On Monday evening, October 18, we took Mae and Joe out to dinner at Darver Castle in Dundalk where they had celebrated their 50th wedding anniversary a few months before. We had a lovely time with them and we heard and told lots of stories about Susan’s parents as we had done earlier in the week when we had tea at the Nuremore Hotel where Susan’s parents stayed several times when they visited the Smiths. After dinner it was back to Mae and Joe’s where Anne and her daughter, Alana and Courtney joined us along with Mary and her husband Jerry. To our surprise, we were presented with lovely gifts from the Smiths which touched us deeply. Susan especially treasures a charm with shamrocks which will be a perpetual reminder of this incredible visit. After warm goodbyes, we went back to the cottage and packed our bags for our departure the next day. In the morning, we bid our goodbyes to Attracta Ward, (Larry was in Dublin) and were deeply grateful for their warmth and hospitality. It is our hope to go back to Ardee over the years and to rent their lovely cottage again.
|The River Liffy which passes through Dublin was especially pretty at night|
As we had yet not spent any time in Dublin, we had decided we would spend two nights there before heading over to England. We stayed at the Best Western Academy which was centrally located and, conveniently, around the corner from the Gresham. Susan’s parents had often stayed at The Gresham. It was a little over our budget, but we did have afternoon tea on our second afternoon in Dublin which was lovely and, of course, allowed us to connect with Susan’s parents once again.
We had returned our rental car when we got back from Ardee, but Dublin is a walking town and as we are both New Yorkers, we loved having the chance to get around the city by foot. On our first night we wanted an authentic Irish Pub experience. Susan had done a little research and settled on the Brazenhead which was identified as the oldest pub in Dublin. Music was to start at 9, so we made reservations for an 8 PM dinner. Sure enough, it was a dark, cramped, authentic Irish Pub originally dating back to the Middle Ages. At about 8:45, the first of what became 6 musicians strolled in and headed to a corner table. At 9 on the dot, they started playing. Susan, who rarely drinks, had a Harp (Irish lager) and I had a Guinness and we enjoyed some wonderful, mostly Irish music (with some American country thrown in for fun) for the next hour and half. It was a great and relaxing evening.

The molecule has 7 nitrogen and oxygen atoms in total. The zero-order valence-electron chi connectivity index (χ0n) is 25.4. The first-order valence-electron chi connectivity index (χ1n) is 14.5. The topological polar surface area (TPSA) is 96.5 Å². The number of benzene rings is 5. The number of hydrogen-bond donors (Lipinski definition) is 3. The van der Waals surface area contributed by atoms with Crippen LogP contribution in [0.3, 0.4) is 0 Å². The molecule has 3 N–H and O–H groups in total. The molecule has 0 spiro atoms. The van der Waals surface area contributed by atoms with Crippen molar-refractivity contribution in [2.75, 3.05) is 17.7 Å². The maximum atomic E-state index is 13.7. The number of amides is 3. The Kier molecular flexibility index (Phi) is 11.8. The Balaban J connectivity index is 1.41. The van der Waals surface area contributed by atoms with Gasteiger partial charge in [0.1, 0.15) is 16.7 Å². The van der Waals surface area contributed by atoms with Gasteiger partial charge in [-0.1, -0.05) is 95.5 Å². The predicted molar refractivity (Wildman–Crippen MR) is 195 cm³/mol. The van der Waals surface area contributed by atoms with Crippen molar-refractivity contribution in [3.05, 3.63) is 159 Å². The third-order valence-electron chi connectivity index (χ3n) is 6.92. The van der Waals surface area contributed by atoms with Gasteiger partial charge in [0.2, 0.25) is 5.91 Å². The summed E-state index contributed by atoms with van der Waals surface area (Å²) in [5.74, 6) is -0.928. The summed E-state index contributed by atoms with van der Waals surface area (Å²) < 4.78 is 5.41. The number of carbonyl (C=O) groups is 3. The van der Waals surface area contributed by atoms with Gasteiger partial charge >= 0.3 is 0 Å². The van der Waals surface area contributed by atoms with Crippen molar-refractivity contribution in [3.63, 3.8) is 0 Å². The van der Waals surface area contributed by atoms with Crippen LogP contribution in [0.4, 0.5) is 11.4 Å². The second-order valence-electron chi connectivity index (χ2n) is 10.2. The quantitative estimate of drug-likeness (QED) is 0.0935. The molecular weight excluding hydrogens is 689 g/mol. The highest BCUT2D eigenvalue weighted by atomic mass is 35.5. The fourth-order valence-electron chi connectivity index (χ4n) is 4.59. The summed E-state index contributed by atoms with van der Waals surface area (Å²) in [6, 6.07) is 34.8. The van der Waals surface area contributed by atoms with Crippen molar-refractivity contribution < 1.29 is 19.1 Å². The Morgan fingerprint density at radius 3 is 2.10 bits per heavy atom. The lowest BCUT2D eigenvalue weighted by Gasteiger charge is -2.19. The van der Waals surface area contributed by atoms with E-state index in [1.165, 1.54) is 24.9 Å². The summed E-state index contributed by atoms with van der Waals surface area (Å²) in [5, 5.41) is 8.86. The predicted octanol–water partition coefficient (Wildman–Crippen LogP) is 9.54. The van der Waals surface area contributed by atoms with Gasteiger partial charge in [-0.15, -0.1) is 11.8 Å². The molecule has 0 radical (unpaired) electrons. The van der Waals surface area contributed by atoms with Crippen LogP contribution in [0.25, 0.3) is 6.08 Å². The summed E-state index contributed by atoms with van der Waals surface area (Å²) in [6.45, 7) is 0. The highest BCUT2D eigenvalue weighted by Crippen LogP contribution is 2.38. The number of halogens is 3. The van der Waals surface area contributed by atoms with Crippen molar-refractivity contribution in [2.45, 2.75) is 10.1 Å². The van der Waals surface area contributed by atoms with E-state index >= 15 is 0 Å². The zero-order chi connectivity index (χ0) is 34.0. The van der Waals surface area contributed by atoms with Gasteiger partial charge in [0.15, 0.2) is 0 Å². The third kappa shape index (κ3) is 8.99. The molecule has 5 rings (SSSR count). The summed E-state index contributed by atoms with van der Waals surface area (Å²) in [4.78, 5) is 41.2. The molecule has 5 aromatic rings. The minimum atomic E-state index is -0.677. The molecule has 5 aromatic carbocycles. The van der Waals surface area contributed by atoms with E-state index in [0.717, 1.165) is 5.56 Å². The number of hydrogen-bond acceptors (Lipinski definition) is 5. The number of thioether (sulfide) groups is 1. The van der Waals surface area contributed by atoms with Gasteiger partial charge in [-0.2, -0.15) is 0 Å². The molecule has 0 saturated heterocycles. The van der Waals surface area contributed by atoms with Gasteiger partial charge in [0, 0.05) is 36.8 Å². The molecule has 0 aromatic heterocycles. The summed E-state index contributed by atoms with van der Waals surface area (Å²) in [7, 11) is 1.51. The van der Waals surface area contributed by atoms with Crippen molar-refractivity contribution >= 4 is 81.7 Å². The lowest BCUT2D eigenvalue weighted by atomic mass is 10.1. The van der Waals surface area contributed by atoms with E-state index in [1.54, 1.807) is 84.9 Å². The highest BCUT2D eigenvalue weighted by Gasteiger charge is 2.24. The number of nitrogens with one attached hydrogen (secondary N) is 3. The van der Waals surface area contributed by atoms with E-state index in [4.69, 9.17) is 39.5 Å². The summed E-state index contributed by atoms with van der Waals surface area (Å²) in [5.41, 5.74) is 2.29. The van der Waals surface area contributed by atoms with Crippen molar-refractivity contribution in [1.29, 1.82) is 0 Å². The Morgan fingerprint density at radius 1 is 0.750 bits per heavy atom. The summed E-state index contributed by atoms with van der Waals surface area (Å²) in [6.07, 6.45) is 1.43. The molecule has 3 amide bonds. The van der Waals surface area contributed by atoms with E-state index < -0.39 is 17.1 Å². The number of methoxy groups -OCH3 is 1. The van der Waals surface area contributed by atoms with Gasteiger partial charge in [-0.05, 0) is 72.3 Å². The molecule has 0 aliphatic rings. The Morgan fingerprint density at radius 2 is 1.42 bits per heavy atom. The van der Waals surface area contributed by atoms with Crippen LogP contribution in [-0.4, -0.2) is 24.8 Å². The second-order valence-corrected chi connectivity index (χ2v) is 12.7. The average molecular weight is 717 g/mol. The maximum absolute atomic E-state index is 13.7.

In the morning, I went to the Irish Writers Museum which is a small museum that does an excellent job of telling the story of the history of Irish literature and its writers. I had been an English and World Literature major in college and so was familiar with many of these writers. Still, I discovered some new ones and it was interesting both to see their story put into a cohesive whole and also the argument, with which I agree, that Irish literature is distinct from, and in many ways a subversive form of, English writing.
In the afternoon, we went to see the historic Book of Kells and the exhibit at Trinity College which accompanied it. Needless to say, it was quite impressive to see this ancient manuscript up close. It was also one more piece in our Celtic exploration.
|Lounge aboard the Ulysses|
Our sojourn to Dublin was quick but enjoyable and it is our fervent hope that we will have a chance to visit the city again. On Thursday, October 21, we left the hotel early and boarded the Irish Ferry Ulysses (named for the Joyce novel!) to travel across the Irish Sea to Holyhead in Wales. The ferry is the largest vehicle carrying ferry in the world and is as large as a cruise ship. We had some trepidation, as we had been told by Phillip Smith (and others) that it could be a very rough voyage depending on weather. In fact, we had been advised not to take the “quick ferry” because it would make it an even rougher trip. The Ulysses ride was about 3 ½ hours, the quick ferry a little under 2 hours.